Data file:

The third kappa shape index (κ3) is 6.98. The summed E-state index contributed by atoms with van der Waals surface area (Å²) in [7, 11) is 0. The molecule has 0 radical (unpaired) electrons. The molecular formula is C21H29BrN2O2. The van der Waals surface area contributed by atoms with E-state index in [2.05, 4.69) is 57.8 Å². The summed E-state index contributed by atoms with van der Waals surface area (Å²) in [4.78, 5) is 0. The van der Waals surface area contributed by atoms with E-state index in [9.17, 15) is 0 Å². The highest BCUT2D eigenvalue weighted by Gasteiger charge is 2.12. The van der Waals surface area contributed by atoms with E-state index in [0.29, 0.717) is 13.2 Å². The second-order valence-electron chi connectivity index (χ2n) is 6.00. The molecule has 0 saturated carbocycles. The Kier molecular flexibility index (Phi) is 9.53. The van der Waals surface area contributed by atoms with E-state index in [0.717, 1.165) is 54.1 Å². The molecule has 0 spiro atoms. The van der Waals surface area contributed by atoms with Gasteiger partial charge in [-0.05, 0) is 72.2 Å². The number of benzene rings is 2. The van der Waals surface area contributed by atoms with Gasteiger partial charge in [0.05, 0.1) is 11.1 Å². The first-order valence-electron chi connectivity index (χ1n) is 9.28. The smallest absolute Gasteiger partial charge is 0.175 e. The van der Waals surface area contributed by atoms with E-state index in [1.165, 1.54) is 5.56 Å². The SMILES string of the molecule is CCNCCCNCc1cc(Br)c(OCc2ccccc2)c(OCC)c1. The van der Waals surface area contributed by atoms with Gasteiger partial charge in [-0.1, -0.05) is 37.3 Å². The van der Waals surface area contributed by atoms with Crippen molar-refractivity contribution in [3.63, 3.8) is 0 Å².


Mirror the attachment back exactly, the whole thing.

The third kappa shape index (κ3) is 6.98. The summed E-state index contributed by atoms with van der Waals surface area (Å²) in [7, 11) is 0. The molecule has 0 radical (unpaired) electrons. The molecular formula is C21H29BrN2O2. The van der Waals surface area contributed by atoms with E-state index in [2.05, 4.69) is 57.8 Å². The summed E-state index contributed by atoms with van der Waals surface area (Å²) in [4.78, 5) is 0. The van der Waals surface area contributed by atoms with E-state index in [9.17, 15) is 0 Å². The highest BCUT2D eigenvalue weighted by Gasteiger charge is 2.12. The van der Waals surface area contributed by atoms with E-state index in [0.29, 0.717) is 13.2 Å². The second-order valence-electron chi connectivity index (χ2n) is 6.00. The molecule has 0 saturated carbocycles. The Kier molecular flexibility index (Phi) is 9.53. The van der Waals surface area contributed by atoms with E-state index in [0.717, 1.165) is 54.1 Å². The molecule has 0 spiro atoms. The van der Waals surface area contributed by atoms with Gasteiger partial charge in [-0.05, 0) is 72.2 Å². The number of benzene rings is 2. The van der Waals surface area contributed by atoms with Gasteiger partial charge in [0.05, 0.1) is 11.1 Å². The first-order valence-electron chi connectivity index (χ1n) is 9.28. The smallest absolute Gasteiger partial charge is 0.175 e. The van der Waals surface area contributed by atoms with E-state index in [1.165, 1.54) is 5.56 Å². The SMILES string of the molecule is CCNCCCNCc1cc(Br)c(OCc2ccccc2)c(OCC)c1. The van der Waals surface area contributed by atoms with Gasteiger partial charge in [-0.1, -0.05) is 37.3 Å². The van der Waals surface area contributed by atoms with Crippen molar-refractivity contribution in [3.63, 3.8) is 0 Å².